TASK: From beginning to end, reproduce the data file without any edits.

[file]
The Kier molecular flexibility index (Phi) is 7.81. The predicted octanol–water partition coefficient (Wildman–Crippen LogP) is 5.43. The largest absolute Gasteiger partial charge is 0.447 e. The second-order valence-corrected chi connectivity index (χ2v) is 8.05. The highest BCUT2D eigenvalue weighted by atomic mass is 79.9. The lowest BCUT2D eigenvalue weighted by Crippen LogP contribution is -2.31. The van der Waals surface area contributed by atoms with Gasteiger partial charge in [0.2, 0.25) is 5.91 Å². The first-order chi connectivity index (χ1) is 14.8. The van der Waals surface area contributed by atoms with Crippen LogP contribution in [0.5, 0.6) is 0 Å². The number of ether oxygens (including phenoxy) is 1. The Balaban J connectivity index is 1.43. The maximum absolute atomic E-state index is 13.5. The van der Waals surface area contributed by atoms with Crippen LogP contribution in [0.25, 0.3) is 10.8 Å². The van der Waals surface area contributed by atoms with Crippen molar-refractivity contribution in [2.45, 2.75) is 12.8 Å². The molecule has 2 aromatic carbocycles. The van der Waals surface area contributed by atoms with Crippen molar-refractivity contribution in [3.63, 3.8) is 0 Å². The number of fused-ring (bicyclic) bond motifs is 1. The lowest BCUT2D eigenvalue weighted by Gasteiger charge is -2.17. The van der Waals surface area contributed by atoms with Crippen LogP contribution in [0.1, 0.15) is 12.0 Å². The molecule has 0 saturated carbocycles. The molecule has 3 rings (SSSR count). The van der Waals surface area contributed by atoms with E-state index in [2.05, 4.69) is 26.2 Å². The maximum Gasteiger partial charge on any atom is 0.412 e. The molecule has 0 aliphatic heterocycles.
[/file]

The Kier molecular flexibility index (Phi) is 7.81. The predicted octanol–water partition coefficient (Wildman–Crippen LogP) is 5.43. The largest absolute Gasteiger partial charge is 0.447 e. The second-order valence-corrected chi connectivity index (χ2v) is 8.05. The highest BCUT2D eigenvalue weighted by atomic mass is 79.9. The lowest BCUT2D eigenvalue weighted by Crippen LogP contribution is -2.31. The van der Waals surface area contributed by atoms with Gasteiger partial charge in [0.2, 0.25) is 5.91 Å². The first-order chi connectivity index (χ1) is 14.8. The van der Waals surface area contributed by atoms with Crippen LogP contribution in [0.5, 0.6) is 0 Å². The number of ether oxygens (including phenoxy) is 1. The Balaban J connectivity index is 1.43. The maximum absolute atomic E-state index is 13.5. The van der Waals surface area contributed by atoms with Crippen LogP contribution in [0.25, 0.3) is 10.8 Å². The van der Waals surface area contributed by atoms with Crippen molar-refractivity contribution in [2.45, 2.75) is 12.8 Å². The molecule has 2 aromatic carbocycles. The van der Waals surface area contributed by atoms with Crippen molar-refractivity contribution in [3.63, 3.8) is 0 Å². The number of fused-ring (bicyclic) bond motifs is 1. The lowest BCUT2D eigenvalue weighted by Gasteiger charge is -2.17. The van der Waals surface area contributed by atoms with Crippen LogP contribution in [0.1, 0.15) is 12.0 Å². The molecule has 0 saturated carbocycles. The molecule has 3 rings (SSSR count). The van der Waals surface area contributed by atoms with E-state index in [2.05, 4.69) is 26.2 Å². The maximum Gasteiger partial charge on any atom is 0.412 e. The molecule has 0 aliphatic heterocycles.